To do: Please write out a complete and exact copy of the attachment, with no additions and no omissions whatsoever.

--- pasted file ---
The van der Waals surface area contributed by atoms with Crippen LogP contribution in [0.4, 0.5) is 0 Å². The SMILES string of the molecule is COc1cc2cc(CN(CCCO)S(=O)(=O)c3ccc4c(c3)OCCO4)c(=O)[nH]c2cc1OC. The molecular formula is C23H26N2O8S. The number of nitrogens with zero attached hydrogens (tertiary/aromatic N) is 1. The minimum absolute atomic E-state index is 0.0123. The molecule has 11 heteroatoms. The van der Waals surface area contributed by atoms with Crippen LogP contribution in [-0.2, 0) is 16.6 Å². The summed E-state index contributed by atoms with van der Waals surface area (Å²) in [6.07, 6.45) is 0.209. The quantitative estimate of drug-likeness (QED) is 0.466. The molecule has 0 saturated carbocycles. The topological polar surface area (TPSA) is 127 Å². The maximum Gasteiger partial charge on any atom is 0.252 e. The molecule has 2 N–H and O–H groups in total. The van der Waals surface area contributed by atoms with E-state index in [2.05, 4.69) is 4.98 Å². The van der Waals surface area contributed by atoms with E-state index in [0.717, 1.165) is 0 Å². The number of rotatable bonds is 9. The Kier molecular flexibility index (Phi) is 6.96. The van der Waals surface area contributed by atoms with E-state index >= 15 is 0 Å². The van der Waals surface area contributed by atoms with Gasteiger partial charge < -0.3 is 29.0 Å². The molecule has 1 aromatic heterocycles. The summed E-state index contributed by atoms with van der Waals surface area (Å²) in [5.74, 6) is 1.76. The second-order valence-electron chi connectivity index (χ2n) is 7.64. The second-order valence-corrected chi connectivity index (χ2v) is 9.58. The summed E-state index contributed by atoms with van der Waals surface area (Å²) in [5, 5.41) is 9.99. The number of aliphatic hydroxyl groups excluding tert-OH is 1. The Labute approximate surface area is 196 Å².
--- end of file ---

The van der Waals surface area contributed by atoms with Crippen LogP contribution in [0.4, 0.5) is 0 Å². The SMILES string of the molecule is COc1cc2cc(CN(CCCO)S(=O)(=O)c3ccc4c(c3)OCCO4)c(=O)[nH]c2cc1OC. The molecular formula is C23H26N2O8S. The number of nitrogens with zero attached hydrogens (tertiary/aromatic N) is 1. The minimum absolute atomic E-state index is 0.0123. The molecule has 11 heteroatoms. The van der Waals surface area contributed by atoms with Crippen LogP contribution in [-0.2, 0) is 16.6 Å². The summed E-state index contributed by atoms with van der Waals surface area (Å²) in [6.07, 6.45) is 0.209. The quantitative estimate of drug-likeness (QED) is 0.466. The molecule has 0 saturated carbocycles. The topological polar surface area (TPSA) is 127 Å². The maximum Gasteiger partial charge on any atom is 0.252 e. The molecule has 2 N–H and O–H groups in total. The van der Waals surface area contributed by atoms with E-state index in [2.05, 4.69) is 4.98 Å². The van der Waals surface area contributed by atoms with E-state index in [0.717, 1.165) is 0 Å². The number of rotatable bonds is 9. The Kier molecular flexibility index (Phi) is 6.96. The van der Waals surface area contributed by atoms with E-state index >= 15 is 0 Å². The van der Waals surface area contributed by atoms with Gasteiger partial charge < -0.3 is 29.0 Å². The molecule has 1 aromatic heterocycles. The summed E-state index contributed by atoms with van der Waals surface area (Å²) in [5.74, 6) is 1.76. The second-order valence-electron chi connectivity index (χ2n) is 7.64. The second-order valence-corrected chi connectivity index (χ2v) is 9.58. The summed E-state index contributed by atoms with van der Waals surface area (Å²) in [5, 5.41) is 9.99. The number of aliphatic hydroxyl groups excluding tert-OH is 1. The Labute approximate surface area is 196 Å².